Reform the jobs tax to diversify WA’s economy

Aaron Morey

Chief Economist

The Chamber of Commerce and Industry WA (CCIWA) has announced a bold new payroll tax model for WA, calling for the tax on Western Australian jobs to be substantially eased to help diversify the economy and boost employment in our recovery from the COVID-19 crisis.

With non-mining investment now having contracted in WA for seven of the past eight years, and the resources industry now accounting for a record 43 per cent of our economy, strong action is required to stoke business investment across all sectors.

CCIWA’s model includes a new payroll tax threshold of $1.2 million and a 15 per cent rebate on payroll tax liability for businesses with taxable wages below $4 million. The rebate would taper down to zero for businesses with taxable wages at $7.5 million.

This reform is desperately needed. Over a wide range of taxable wages, WA businesses pay more payroll tax than businesses in any other State (see table).

For example:

  • A WA business with 20 staff is estimated to pay nearly $40,000 (or 156 per cent more) more tax than the same business in South Australia (a state competing with WA for defence and manufacturing contracts). The business would pay $947 less tax per Western Australian employed under CCIWA’s model.
  • A WA business with 50 staff is estimated to pay more than $80,000 (or 47 per cent) more payroll tax than the same business in South Australia. The business would pay $473 less tax per Western Australian employed under CCIWA’s model.

Lumped with the heaviest payroll tax burden in the country, it is no wonder the WA economy is failing to diversify.

Western Australian manufacturing businesses have struggled to grow compared to their peers in other states. They are the least likely to employ more than 200 people, and on average employ the fewest number of workers (see figure below).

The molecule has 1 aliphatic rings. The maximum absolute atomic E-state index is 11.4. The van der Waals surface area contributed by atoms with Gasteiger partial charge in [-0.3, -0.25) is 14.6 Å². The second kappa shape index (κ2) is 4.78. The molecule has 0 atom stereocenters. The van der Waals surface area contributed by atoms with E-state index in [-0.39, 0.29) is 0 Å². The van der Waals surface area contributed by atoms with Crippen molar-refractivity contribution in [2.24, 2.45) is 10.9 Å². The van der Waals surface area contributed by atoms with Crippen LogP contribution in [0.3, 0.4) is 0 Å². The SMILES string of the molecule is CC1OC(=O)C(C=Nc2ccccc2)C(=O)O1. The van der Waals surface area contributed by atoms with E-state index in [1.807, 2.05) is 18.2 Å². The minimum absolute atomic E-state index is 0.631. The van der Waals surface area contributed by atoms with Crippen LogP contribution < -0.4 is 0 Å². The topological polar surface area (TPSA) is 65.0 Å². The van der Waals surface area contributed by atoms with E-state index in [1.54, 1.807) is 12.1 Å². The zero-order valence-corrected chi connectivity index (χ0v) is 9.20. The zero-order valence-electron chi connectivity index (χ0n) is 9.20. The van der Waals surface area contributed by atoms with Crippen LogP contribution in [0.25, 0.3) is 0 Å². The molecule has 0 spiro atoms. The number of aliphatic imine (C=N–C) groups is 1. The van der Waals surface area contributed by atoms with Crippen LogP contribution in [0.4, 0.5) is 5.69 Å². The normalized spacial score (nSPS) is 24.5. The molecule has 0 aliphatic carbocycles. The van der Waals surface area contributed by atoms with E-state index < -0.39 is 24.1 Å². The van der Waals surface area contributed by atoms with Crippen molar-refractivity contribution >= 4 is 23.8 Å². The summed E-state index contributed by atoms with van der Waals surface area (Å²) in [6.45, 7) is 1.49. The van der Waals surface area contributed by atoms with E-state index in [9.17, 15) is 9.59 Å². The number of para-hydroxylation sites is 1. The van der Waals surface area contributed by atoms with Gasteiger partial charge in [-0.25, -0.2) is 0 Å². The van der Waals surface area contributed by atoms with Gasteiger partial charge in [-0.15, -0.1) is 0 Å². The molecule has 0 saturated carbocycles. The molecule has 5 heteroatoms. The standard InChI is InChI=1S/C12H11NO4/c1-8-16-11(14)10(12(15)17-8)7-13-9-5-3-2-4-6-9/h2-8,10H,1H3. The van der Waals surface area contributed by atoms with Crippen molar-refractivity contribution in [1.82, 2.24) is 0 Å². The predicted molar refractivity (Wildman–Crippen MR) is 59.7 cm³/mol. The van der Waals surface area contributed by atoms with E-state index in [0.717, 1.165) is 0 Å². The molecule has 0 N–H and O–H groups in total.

Small to medium sized businesses across a range of key industries stand to benefit from CCIWA’s reforms, including parts of the manufacturing sector — such as chemical plants, machinery equipment manufacturers and metal fabricators — as well as businesses in the accommodation, food, fisheries, and social assistance sectors.

CCIWA’s reforms represent an investment in delivering a more diversified economy, made possible by the Government’s fiscal discipline exercised over the first three years of its term.

WA boasts a stronger fiscal position than every other state and territory, providing a unique opportunity to achieve a more competitive tax system and gain an advantage over the rest of the country. With the GST system now fixed, there is no justification for WA to have the strongest budget, yet the highest payroll tax burden.

This model removes disincentives to employ Western Australians and offers a way to unlock more business investment, innovation and diversification in our economy.

Table 1 Estimated Tax Payable at Selected Payrolls

 

Annual Payroll WA NSW VIC QLD SA TAS Avg
$1m $0 $0 $16,975 $0 $0 $0 $5,018
$2m $63,462 $38,800 $65,475 $41,563 $24,750 $30,000 $45,475
$3m $126,923 $87,300 $113,975 $100,938 $74,250 $91,000 $97,099
$4m $190,385 $135,800 $162,475 $160,313 $123,750 $152,000 $148,723
$5m $253,846 $184,300 $210,975 $219,688 $173,250 $213,000 $200,346
$6m $317,308 $232,800 $259,475 $279,063 $222,750 $274,000 $251,970
$7m $380,769 $281,300 $307,975 $346,500 $272,250 $335,000 $305,283
$8m $440,000 $329,800 $356,475 $396,000 $321,750 $396,000 $354,763
$9m $495,000 $378,300 $404,975 $445,500 $371,250 $457,000 $404,169
$10m $550,000 $426,800 $453,475 $495,000 $420,750 $518,000 $453,574

 

Figure 1 Employment in WA manufacturing businesses

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